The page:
Finally, I am not convinced that the USPS has adequately pursued alternatives to reducing delivery to five days. Other options exist, namely, executive salary reductions, better-negotiated vehicle acquisitions for the USPS fleet, concessions from the groups representing Postal Service employees who also wish to see the USPS return to profitability, and cost-cutting measures that would further streamline postal operations.

For these reasons, the FY2010 Financial Services Appropriations bill contains language requiring the USPS to maintain six-day delivery. I would like to insist that this language be adhered to by the USPS and the Postal Commission and encourage you to reconsider this decision. It is extremely important to your customers in rural areas of the country like Southern Missouri. Thank you for your kind consideration.

Very sincerely,


Member of Congress

3 thoughts on “Congresswoman Emerson: Five-Day Postal Delivery Hurts Rural Areas

  1. What the post office needs is to be able to lay off people. The post office is filled with people that it can’t get rid off. In order for it to be competitive is to be able to have the same flexibility as the competition UPS FedEx. They have the ability to lay off people and the ability to Fire/Terminate employees. Let’s face the reality, 6 day delivery is over rated. Almost every1 i know pay their bills on line no one uses the mail the way it used to any more because it is slow. The only use for residential mail is to use for greeting cards and invitations. They should cut back to a 3 day delivery for residential, every other day (Monday, Wednesday, Friday). The USPS would save a lot more money. Businesses should be 5 to 6 days depending in the area. Trimming the fat that is what the post office needs to do and it needs to have the ability to lay off people and poor performers. Higher management already took a 10% pay cut in the beggining of the year, what they need to do is start laying off people with no seniority and make many of the people that have not done a anything the whole time they have been in the work and pretty sure they will retire.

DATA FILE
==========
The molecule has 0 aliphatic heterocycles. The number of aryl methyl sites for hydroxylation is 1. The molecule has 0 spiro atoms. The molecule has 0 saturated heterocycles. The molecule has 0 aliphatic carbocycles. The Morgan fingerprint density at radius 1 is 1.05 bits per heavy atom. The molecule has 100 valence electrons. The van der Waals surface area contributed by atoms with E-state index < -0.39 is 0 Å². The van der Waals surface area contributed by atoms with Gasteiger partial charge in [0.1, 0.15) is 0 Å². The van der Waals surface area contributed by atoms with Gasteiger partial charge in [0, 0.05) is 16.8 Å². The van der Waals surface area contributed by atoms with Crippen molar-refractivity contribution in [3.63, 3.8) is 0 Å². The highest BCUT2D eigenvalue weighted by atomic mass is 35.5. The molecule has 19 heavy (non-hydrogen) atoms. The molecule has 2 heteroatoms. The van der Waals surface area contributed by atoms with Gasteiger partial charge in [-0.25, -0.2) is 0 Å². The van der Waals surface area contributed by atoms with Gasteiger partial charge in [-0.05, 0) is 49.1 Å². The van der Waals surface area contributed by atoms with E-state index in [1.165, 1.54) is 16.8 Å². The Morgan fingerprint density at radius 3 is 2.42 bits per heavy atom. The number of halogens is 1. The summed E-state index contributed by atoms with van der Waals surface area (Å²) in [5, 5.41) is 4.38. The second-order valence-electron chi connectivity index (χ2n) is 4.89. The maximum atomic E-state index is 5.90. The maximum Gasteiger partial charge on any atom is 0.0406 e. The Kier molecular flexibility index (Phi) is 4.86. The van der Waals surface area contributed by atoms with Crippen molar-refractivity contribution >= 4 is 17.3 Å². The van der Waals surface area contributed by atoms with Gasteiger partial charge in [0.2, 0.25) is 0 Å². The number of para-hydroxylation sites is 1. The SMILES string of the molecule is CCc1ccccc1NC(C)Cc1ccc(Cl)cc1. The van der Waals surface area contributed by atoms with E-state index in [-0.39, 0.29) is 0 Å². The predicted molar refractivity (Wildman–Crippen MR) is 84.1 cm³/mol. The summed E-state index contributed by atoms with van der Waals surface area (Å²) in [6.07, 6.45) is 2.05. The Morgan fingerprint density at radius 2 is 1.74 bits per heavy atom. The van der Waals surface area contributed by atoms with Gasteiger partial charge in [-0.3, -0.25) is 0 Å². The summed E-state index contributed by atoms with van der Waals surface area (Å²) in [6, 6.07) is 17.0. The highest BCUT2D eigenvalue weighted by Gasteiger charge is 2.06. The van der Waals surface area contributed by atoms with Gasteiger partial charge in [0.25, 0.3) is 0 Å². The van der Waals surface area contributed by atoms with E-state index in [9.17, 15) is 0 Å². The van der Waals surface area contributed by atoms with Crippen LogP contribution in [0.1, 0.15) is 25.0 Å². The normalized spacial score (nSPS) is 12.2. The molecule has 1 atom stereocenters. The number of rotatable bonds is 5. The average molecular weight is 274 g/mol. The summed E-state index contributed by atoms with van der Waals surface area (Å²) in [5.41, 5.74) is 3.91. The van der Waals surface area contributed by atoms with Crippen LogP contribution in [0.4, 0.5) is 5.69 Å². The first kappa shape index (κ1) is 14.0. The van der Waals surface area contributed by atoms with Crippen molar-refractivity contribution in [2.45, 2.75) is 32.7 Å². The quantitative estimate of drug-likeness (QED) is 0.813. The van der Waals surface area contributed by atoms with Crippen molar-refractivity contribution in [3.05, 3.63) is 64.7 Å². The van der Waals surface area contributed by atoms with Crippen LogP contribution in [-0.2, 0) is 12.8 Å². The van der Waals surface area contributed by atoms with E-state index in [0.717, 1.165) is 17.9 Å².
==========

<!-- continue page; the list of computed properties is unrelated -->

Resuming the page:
2. Will we finally get rid of the mystery shopper program please? It is costing us millions and only making Price Waterhouse rich (They have a nice new building.) We need to ask Congress to stop paying in that retiring fund that Bush made us start. We would make a profit right now if we didn’t. Why doesn’t Potter ask the employees?

  3. Jo Ann Emerson hits it right on the head. They need to start the cost cutting at the top with executives. They make a lot of money for what? Stupid decisions, but not going to volunteer a reduction in THEIR pay. Nobody wants to lose their job, but with this idea to go to 5 day delivery, that puts a lot of people out of work. People that we rely on. For instance, we have RCAs, which in short means they substitute for the regular rural carrier on their day off, and when they take vacation. If the RCA is good, they learn several routes and therefore can make a decent income if they are a hardworking individual. That’s just one area, that would have the same affect on some Contract Drivers who drive trucks to and from plants in the middle of the night. The top brass isn’t looking at all the areas to cut, they need to look amongst themselves and start there. No need to penalize the public for their poor money management. Some uncalled for Overtime and working holidays is a huge waste of money, there are plenty of areas that could use some attention. Mostly at the top.